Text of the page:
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Brief History


Trade Unions in Kenya started forming in the 1940s after the 2nd World War.

This was as a result of the discrimination of Africans during the 2nd World War through unequal treatment during and after the War like on Land allocation.

In late 1940s, a number of Trade Unions had been formed.

In 1952, the existing trade union came together and formed the Kenya Federation of Registered Trade Unions, KFRTU with Aggrey Minya as the Secretary General.

In the same year, several trade union leaders were arrested and detained following the declaration of a state of emergency for allegedly associating with MAU MAU.

In 1953, Tom Joseph Mboya took over from Aggrey Minya as the Secretary General for the Kenya Federation of Registered Trade Unions, KFRTU.

In 1955, the KFRTU was changed to Kenya Federation of Labour, KFL at a Conference held at Akamba Hall in Ziwani.

At this time, most of the politicians had been detained and the trade unionists were the only voice calling for political independence.

The agitation for political independence by trade unions was occasioned by discrimination and unequal treatment by the colonialists.

It is then that trade unionist like Tom Mboya found themselves with the dual role of fighting for political independence and improvement of the welfare of Workers.

In the late 1950s, trade unionists as part of the campaign for political independence demanded the release of all political de

tainees. This was eventually granted when Jomo Kenyatta and others were released in 1961.

At this time, most trade unionist went ahead to form and join various political parties and eventually joined the government at independence in 1963.

Here, trade unionists were instrumental in influencing the government’s policies like the much publicized Sessional Paper no. 10 on African Socialism and its application to planning in Kenya of 1965.

At the same time, some trade unionists formed a rival Federation, the Kenya Trade Unions Congress.

The government in effort to resolve the rivalry between the two trade union centres dissolved both of them and appointed a ministerial committee under the Chairmanship of the Late Dr. Julius Gikonyo Kiano which went ahead and recommended the establishment of only one National Trade Union Centre, the Central Organisation of Trade Unions, COTU(K) in 1965.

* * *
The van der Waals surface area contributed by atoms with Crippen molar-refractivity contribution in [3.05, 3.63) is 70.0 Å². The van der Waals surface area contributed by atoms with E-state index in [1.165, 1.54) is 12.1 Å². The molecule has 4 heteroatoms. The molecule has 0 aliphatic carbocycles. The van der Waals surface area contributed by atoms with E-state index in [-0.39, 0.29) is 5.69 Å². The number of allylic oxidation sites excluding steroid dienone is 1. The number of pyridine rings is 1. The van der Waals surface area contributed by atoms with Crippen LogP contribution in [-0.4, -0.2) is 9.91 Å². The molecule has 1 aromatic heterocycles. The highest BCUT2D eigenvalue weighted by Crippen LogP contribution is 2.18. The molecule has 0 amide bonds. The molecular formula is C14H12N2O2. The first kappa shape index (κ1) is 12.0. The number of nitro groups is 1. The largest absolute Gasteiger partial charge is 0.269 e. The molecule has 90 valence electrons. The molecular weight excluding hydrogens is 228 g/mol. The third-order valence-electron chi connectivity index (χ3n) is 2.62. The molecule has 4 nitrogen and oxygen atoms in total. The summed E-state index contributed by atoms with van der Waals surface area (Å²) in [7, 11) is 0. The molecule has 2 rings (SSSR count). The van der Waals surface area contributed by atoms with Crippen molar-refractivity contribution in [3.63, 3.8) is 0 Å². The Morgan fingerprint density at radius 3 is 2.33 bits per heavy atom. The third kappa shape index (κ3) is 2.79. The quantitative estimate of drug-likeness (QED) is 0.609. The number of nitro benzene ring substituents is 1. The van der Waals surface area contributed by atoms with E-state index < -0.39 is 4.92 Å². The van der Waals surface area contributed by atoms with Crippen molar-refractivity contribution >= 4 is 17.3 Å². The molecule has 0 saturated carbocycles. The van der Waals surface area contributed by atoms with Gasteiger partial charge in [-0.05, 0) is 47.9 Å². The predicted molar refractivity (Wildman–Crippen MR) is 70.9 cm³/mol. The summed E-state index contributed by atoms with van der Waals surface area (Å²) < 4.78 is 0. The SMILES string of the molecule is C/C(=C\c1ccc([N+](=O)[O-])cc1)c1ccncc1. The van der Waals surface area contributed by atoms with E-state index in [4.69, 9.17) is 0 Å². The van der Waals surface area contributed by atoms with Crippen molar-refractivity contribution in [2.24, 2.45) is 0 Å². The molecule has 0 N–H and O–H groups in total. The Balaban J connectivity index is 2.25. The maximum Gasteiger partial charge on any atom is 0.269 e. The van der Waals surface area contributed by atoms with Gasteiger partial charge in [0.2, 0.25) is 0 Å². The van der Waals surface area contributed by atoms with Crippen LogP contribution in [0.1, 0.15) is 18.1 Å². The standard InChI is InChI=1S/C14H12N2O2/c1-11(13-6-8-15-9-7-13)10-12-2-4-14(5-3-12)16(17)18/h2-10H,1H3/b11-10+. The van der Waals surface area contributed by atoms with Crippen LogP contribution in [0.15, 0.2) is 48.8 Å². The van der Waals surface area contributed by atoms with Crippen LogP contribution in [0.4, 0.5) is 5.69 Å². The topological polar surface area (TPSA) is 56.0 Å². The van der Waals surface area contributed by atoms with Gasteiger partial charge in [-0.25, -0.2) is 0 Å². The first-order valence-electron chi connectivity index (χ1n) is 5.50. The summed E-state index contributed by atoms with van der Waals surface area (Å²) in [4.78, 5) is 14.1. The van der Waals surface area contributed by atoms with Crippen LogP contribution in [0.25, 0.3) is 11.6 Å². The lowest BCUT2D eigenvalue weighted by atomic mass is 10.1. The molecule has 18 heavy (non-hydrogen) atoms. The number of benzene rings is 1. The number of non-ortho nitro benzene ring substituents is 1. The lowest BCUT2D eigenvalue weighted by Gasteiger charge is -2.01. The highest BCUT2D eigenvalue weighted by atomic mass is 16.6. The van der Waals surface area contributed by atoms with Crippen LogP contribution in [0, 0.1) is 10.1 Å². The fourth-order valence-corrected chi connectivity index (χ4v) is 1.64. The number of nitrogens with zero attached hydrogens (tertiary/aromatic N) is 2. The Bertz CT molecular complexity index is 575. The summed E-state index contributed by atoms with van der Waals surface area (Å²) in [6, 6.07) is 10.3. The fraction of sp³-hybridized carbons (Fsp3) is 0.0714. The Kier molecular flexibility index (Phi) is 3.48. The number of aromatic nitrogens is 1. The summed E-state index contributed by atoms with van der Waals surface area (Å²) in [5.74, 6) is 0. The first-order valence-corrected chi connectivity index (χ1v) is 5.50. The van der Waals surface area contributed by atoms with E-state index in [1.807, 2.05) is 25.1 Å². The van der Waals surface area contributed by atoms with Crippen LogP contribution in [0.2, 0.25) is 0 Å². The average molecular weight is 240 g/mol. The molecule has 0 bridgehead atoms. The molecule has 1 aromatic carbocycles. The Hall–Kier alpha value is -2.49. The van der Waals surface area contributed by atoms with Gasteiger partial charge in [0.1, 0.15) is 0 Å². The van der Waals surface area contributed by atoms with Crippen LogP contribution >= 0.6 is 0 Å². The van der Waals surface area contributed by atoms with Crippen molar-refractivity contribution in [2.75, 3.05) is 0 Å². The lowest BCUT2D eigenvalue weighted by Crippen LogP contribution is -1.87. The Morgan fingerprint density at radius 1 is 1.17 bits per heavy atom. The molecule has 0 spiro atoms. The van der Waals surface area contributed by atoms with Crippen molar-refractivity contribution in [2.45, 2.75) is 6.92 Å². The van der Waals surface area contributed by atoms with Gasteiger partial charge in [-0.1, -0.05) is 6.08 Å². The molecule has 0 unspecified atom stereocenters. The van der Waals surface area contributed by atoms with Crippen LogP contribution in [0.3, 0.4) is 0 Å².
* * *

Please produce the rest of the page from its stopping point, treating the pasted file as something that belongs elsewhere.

From then, trade unions have continued to be strong institutions influencing various government policies through Social Dialogue.

As agents of Social Justice, COTU(K) continued to champion for the rights of not only workers but Kenyans as a whole and this was evident when COTU(K) was part and parcel of the change process that ushered in the NARC Coalition Government in 2002.

COTU(K) through the support from the Fredrich Ebert Stiftung, FES went throughout the country in 2000 calling for change towards good governance and for democratic process and this saw a great change in the labour movement as it continued to clamour for change.

In August 2001, a new leadership under Bro. Francis Atwoli took over COTU(K) and passed a resolution that the Labour Movement must continue to support and initiate other organs clamouring for a change in government from KANU to a new regime.

These nationwide campaigns had a massive impact in the country and eventually saw the election of President Mwai Kibaki and his running mate the late Hon. Wamalwa Kijana to take over the reigns of leadership of Kenya form a KANU regime that had led for over 40 years.

When the clamour for a new Constitution started, COTU(K) was one of the 1st pressure groups to champion for a new constitution and was part of the organisations that constituted Bomas of Kenya that eventually came up with the Bomas Draft.

COTU(K) has remained steadfast and straightforward in the fight for a new Constitutional dispensation in Kenya. We were the first organisation in 2007 to warn the government that Kenyans were not prepared to go for an election under the present constitution.

COTU(K) foresaw and warned the government that there would skirmishes and violence if Kenyans went to elections under the existing laws. This came to pass.

Today the little support COTU(K) is getting from DAI through a grant from USAID for transport and logistics for the few meetings so far held, the Labour movement is determined to sprearhead change in Kenya.

Already we have held meetings in Mombasa on 18th October 2009, Machakos on 24th October 2009, Embu on 25th October, 2009 Meru on 31st October, 2009 and Thika on 1st November, 2009 which have created a nationwide impact on clamour for Constitutional reforms and the implementation of Agenda item 4 on long term issues and solutions.

The Media coverage particularly the live transmission by Citizen TV has created a significant impact and we propose to extend to other Television Stations so that the change that the ordinary Kenyans have been yarning for years can be realized through these efforts together with other-like minded organisations like LSK, AMWIK, FIDA, ActionAID and other human rights bodies.

These efforts are aimed at creating a departure from the existing arrangement of governance.